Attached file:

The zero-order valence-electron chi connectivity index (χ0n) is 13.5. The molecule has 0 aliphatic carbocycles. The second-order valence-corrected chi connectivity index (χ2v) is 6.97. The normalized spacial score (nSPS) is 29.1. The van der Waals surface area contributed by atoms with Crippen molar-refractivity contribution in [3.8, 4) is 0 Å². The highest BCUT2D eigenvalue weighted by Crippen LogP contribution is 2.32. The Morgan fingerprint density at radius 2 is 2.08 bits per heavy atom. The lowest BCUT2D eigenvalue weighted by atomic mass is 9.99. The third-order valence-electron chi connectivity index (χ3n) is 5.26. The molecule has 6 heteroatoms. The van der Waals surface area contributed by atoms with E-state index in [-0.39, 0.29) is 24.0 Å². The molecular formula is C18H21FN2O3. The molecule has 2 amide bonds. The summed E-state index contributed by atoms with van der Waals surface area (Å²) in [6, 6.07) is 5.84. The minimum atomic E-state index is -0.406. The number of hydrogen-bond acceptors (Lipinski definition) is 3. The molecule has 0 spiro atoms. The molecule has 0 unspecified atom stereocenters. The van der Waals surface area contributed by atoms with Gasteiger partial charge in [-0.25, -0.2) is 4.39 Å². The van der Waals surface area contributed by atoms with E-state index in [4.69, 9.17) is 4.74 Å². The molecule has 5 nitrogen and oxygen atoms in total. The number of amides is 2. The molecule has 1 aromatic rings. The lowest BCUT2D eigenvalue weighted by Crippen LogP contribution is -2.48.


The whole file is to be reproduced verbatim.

The zero-order valence-electron chi connectivity index (χ0n) is 13.5. The molecule has 0 aliphatic carbocycles. The second-order valence-corrected chi connectivity index (χ2v) is 6.97. The normalized spacial score (nSPS) is 29.1. The van der Waals surface area contributed by atoms with Crippen molar-refractivity contribution in [3.8, 4) is 0 Å². The highest BCUT2D eigenvalue weighted by Crippen LogP contribution is 2.32. The Morgan fingerprint density at radius 2 is 2.08 bits per heavy atom. The lowest BCUT2D eigenvalue weighted by atomic mass is 9.99. The third-order valence-electron chi connectivity index (χ3n) is 5.26. The molecule has 6 heteroatoms. The van der Waals surface area contributed by atoms with E-state index in [-0.39, 0.29) is 24.0 Å². The molecular formula is C18H21FN2O3. The molecule has 2 amide bonds. The summed E-state index contributed by atoms with van der Waals surface area (Å²) in [6, 6.07) is 5.84. The minimum atomic E-state index is -0.406. The number of hydrogen-bond acceptors (Lipinski definition) is 3. The molecule has 0 spiro atoms. The molecule has 0 unspecified atom stereocenters. The van der Waals surface area contributed by atoms with Gasteiger partial charge in [-0.25, -0.2) is 4.39 Å². The van der Waals surface area contributed by atoms with E-state index in [4.69, 9.17) is 4.74 Å². The molecule has 5 nitrogen and oxygen atoms in total. The number of amides is 2. The molecule has 1 aromatic rings. The lowest BCUT2D eigenvalue weighted by Crippen LogP contribution is -2.48.